At first I thought this would be a walk without any encounters of the feathered kind. I had just turned around to return to my car when a wingbeat caught my ear. As if on demand, a Great Blue Heron swooped in from somewhere and began stalking on the mud. This species is arguably the biggest bird in this environment, although some of the grown-up Great Egrets are certainly in its league. The heron didn’t seem hungry. It fell to preening, and eventually my attention wandered.
Counting my outing already a success, I again headed back toward the car, when a tiny green flicker flashed in the corner of my eye. There atop a fennel bush was a male Anna’s Hummingbird. The light came from a backward angle where its throat seemed disappointingly dark gray. As if it had heard me, the little guy took wing and did a 180 degree turn inches above the twig before settling back down. For an instant its throat flashed neon pink. I slowed that part of the video down to ten per cent of normal here so that we can briefly enjoy this display of its brilliant color.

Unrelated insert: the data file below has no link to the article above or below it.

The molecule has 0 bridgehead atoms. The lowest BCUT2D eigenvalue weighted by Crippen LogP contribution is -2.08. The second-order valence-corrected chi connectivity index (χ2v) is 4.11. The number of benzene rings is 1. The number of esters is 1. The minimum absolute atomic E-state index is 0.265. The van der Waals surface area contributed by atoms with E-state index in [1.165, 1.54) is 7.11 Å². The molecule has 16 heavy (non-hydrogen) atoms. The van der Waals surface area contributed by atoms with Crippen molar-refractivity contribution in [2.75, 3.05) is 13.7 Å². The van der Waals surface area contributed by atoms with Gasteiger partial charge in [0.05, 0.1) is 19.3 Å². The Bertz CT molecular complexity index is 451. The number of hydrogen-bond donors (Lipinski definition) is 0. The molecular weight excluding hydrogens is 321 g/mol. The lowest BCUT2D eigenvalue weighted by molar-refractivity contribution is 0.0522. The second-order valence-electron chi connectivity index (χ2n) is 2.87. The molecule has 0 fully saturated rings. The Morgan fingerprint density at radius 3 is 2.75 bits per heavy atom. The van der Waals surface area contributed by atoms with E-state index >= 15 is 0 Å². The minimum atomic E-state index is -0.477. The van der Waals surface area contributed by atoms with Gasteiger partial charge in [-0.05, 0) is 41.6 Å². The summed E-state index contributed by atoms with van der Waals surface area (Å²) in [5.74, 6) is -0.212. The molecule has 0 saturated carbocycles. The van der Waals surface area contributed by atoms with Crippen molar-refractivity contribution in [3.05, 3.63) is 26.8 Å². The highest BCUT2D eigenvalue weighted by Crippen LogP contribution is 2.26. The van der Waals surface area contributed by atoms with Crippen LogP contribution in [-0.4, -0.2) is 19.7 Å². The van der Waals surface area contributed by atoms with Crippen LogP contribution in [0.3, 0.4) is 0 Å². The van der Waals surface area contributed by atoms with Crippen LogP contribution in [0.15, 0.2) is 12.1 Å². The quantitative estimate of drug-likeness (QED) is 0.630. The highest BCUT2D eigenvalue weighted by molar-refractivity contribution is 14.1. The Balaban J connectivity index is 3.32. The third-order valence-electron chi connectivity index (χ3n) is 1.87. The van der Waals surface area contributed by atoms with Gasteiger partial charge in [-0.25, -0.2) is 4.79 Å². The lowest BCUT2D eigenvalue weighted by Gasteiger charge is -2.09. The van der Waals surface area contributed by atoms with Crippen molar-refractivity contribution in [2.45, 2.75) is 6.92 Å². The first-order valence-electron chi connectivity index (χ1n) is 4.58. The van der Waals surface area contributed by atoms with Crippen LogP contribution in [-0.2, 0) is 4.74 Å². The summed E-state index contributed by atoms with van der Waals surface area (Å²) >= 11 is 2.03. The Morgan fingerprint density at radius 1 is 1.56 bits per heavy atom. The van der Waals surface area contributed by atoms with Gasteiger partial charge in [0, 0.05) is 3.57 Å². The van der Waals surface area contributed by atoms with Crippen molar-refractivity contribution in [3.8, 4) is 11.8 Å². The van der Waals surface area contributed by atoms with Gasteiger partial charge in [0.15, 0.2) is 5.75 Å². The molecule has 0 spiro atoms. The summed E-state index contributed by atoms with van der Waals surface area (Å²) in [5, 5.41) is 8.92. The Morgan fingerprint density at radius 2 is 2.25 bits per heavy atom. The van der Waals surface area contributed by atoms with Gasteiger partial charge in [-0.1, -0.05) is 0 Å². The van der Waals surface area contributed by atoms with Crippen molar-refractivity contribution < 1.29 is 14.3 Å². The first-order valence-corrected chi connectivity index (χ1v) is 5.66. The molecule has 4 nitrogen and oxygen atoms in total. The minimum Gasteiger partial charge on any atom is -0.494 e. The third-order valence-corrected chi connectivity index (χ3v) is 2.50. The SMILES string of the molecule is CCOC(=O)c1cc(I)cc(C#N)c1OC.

The park not only repaid my patience with a single good sighting, it gave me a double reward. In a few minutes it showed me both the biggest and the littlest of its feathered creatures.